This Is Your Brain on Oreos, Or Is It?
Media Coverage vs. the Peer-Review Process
Posted Nov 27, 2013
Last month, a few weeks before the sugar celebration that is Halloween, a press release summarizing research from Connecticut College received widespread media coverage.
The study from Joseph Schroeder’s lab used rodents and compared behavioral reactions to addictive drugs and to food, concluding that the responses were the same. They also looked at brain responses, using a post-mortem measurement of neuronal activity, to drug delivery and to food consumption.
Schroeder’s lab examined whether Oreo cookies or drugs activated more neurons in the nucleus accumbens, an area that is routinely nicknamed “the brain’s pleasure center.” Drugs of addiction are known to alter how the brain functions, and many of them affect neuronal activity in the nucleus accumbens. Schroeder and his students reported that more accumbens neurons were activated when the rodents ate Oreo cookies than when they took drugs.
Putative scientific findings aside, the fact that this study received so much media attention both fascinates and frustrates me.
I find it frustrating that a press release was even written for this research before it was published in a peer-reviewed journal. It fascinates me how widespread the media coverage was. All the media attention might make it seem to the general public like this study was published.
But this is not true. The peer-review process required of scholarly journals has not yet vetted this study.
Science relies on the peer-review process to ensure that experiments were conducted in a way that the results are interpretable. The results Schroeder summarizes in the press release and on his conference abstract, which does not qualify as a peer-reviewed publication, should not really be discussed in the press at all. And if the results are discussed, they can only be discussed with an abundance of caution. The headlines I read about this research were not cautious at all.
The press release uses the adjective “significantly” to describe the difference in neuronal response to Oreos over drugs. Does this mean statistical significance? It is very important to know if the differences in neuronal activity Schroeder reports are statistically significant and if they are reproducible.
What about comparing brain responses to food and drugs in the same animals? There is wide variability, especially among humans, in who becomes addicted to drugs and who becomes obese from pathological overeating. There is strong genetic evidence for susceptibility to addiction in people, and it is possible that just a few members of the group who are more susceptible to addiction could drive the group result.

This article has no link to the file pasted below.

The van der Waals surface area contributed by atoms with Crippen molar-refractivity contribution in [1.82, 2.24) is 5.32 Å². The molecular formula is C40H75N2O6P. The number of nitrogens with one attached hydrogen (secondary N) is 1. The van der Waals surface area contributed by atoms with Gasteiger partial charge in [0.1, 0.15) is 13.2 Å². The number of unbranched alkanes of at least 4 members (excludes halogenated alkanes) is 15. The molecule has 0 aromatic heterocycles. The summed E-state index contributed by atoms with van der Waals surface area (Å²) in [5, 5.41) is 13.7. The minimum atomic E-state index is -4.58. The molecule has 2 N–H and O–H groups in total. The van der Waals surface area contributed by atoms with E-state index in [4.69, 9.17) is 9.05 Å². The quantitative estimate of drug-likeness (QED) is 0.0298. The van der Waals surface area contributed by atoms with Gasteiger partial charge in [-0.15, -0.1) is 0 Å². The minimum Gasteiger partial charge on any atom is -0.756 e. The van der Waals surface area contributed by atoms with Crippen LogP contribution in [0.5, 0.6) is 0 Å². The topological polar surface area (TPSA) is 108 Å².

An additional implication of the media attention this work received, it might seem like this study was one of the first to discover that food can be addicting.
This is also not true. The idea of food being addicting is certainly not new.
Nora Volkow, a worldwide leading researcher on drug addiction and the head of the National Institute on Drug Abuse, has published numerous studies examining human brain responses to drugs and food and has penned several review articles summarizing other’s work. For example, Volkow’s group published a detailed examination (in a peer-reviewed journal) that compared human brain responses to drugs of addiction and food. The study was published in 2004, almost 10 years ago.
The idea of food being addicting certainly is controversial, to scientists and the public.
Overeating is frequently discussed in terms of personality traits or behavioral characteristics: someone is lazy or gluttonous or lacks will power. In truth, overeating – like most human behavior – is an extremely complex phenomenon. Sometimes it might indeed arise from behavior or sometimes maybe even from hormonal imbalances. External influences also contribute to overeating.
David Kessler, a pediatrician by training who oversaw the Food and Drug Administration in the 1990s, wrote the best selling The End of Overeating in 2010. In his book, Kessler summarizes published research on addiction and obesity. He also fleshes out in detail an external influence that leads to overeating and obesity: processed food that is carefully engineered to hijack our brains into making us overeat.
Kessler writes about how the salt, fat, and sugar content of processed foods are carefully balanced to make them highly palatable – and addicting. Oreos are a good example of such an engineered food.
In the press release, Schroeder discusses the implications his work has for food addiction.
"Our research supports the theory that high-fat/ high-sugar foods stimulate the brain in the same way that drugs do," Schroeder said. "It may explain why some people can't resist these foods despite the fact that they know they are bad for them."
So why was Schroeder’s research written up for the press before it was published? Why did that press release get so much attention? I think the answer is actually just one word: Oreos.
Oreos are famous. They are found in many American kitchens and in packed school lunches. Even if we do not eat them regularly now, at one point in time, most of us enjoyed dunking one into a glass of milk. Oreos are familiar. That familiarity is a simple reason why the press release could have been written prematurely, before the work was published, and why so many news outlets covered the press release.
The finding of food activating the nucleus accumbens more than cocaine or morphine, if it holds up after peer-review, is intriguing and would add to the mounting evidence of the addictiveness of highly processed foods.
However, I would much rather read about Schroder’s work after it has gone through the peer-review process that is so critical to science.